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Formula 1 United States GP

How did Mercedes and Ferrari fall foul of F1’s plank rules?

Lewis Hamilton and Charles Leclerc’s post-race disqualification at the United States Grand Prix was the first time in years that cars had fallen foul of Formula 1’s plank rules.

Mercedes W14 plank detail

In fact, there have been remarkably few times in F1’s history that planks have been found to have worn down too much – with the most famous still being Michael Schumacher’s disqualification from the 1994 Belgian Grand Prix. 

This makes it even more intriguing that, in an area of the car that teams are very mindful of there being no room for error, two of the top squads tripped up on the same race weekend. 

The explanations as to how the rule breaches happened seem to be clear, which is why both teams had to simply accept their fate with the stewards once the planks were found to be worn away too much. 

As Mercedes boss Toto Wolff said: “There's no wiggle room in the rules. We need to take it on the chin, do the learning, and come back stronger.” 

What the plank rules say 

The tolerance between success and failure over plank legality is tiny, given there can be no more than 1mm of wear between a freshly fitted plank and one that’s gone through all the rigours of a race. 

To check compliance with the rules, the FIA is able to measure wear on the plank at four 50mm diameter holes drilled into the surface at specific locations designated within the technical regulations.  

In the instance of Leclerc and Hamilton, it was the rearmost hole that failed the test. This hole must be positioned on the car’s centreline between 825mm and 1025mm ahead of the rear axle line.  

As can be seen from the main image, this in itself offers some variability as to how wear can occur on different cars, given that there is not a specific point for the drill hole, unlike the three holes at the front of the plank. 

The drill holes made in the plank (which is no longer made of wood, rather it is a composite material) are surrounded by flush mounted titanium skids.  

These offer further protection from wear and are also tightly regulated in their design. This is an area that the FIA has been closely monitoring with this new generation of cars, and it has served several technical directives as a response to inconsistencies in their design already.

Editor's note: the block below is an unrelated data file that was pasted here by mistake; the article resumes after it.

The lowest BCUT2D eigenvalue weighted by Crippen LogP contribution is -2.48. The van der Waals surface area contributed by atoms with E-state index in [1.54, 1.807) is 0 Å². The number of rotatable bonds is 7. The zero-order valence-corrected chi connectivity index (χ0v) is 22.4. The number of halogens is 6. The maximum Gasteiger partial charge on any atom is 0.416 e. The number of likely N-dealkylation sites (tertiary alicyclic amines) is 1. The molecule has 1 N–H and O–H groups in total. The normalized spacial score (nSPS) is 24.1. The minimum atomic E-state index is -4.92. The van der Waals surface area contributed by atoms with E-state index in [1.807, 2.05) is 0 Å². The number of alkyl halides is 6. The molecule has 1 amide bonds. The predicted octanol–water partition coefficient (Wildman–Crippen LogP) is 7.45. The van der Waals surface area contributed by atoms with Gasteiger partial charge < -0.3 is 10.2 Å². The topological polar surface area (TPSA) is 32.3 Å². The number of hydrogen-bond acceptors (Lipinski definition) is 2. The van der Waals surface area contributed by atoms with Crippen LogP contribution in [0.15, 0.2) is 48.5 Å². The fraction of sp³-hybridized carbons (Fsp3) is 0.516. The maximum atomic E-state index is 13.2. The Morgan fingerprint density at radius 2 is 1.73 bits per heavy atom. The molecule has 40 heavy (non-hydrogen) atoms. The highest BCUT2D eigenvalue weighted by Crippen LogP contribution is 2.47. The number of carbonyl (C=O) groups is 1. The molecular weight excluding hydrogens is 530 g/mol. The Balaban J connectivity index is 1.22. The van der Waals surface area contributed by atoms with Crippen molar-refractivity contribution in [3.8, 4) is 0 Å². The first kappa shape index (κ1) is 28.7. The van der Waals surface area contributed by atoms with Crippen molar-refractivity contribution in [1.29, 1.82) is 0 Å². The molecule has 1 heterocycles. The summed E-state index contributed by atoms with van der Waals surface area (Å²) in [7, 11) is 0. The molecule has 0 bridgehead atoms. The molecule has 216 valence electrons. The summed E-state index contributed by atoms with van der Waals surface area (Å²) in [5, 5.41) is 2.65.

Lewis Hamilton, Mercedes F1 W14, Charles Leclerc, Ferrari SF-23, Max Verstappen, Red Bull Racing RB19, Carlos Sainz, Ferrari SF-23

Photo by: Steve Etherington / Motorsport Images

Lewis Hamilton, Mercedes F1 W14, Charles Leclerc, Ferrari SF-23, Max Verstappen, Red Bull Racing RB19, Carlos Sainz, Ferrari SF-23

One interesting discussion point after the disqualifications was that the FIA did not check the planks on all the cars. 

This is standard procedure as it would be impossible for the governing body to check compliance on every aspect of every car after every qualifying and race. It is why it selects random elements each time from random cars in a bid to check compliance. 

On this occasion, Max Verstappen’s RB19, Leclerc’s SF-23, Hamilton’s W14 and Lando Norris’ MCL60 were all chosen to have their planks checked. 

The Red Bull and McLaren were given the all-clear, whereas the Ferrari and Mercedes were not. 

The trigger points 

The technical reason for why the planks were worn too much is simple to explain. The cars were running too low to the ground, and this scuffed them away over the Austin weekend.

The cause of this revolves around the choice of rear ride height, something that teams play around with each weekend. But it can also be influenced by fuel loads and even DRS use – as the aero load comes on and off the car.

Teams normally have plenty of time on a grand prix weekend to get their ride height into a sweet spot where the plank is not at danger of being worn away – but the car is low enough to deliver maximum performance.

However, this balance has proved harder to manage at sprint races with teams having just one practice session – rather than the three of a normal F1 weekend – to lock settings in before qualifying.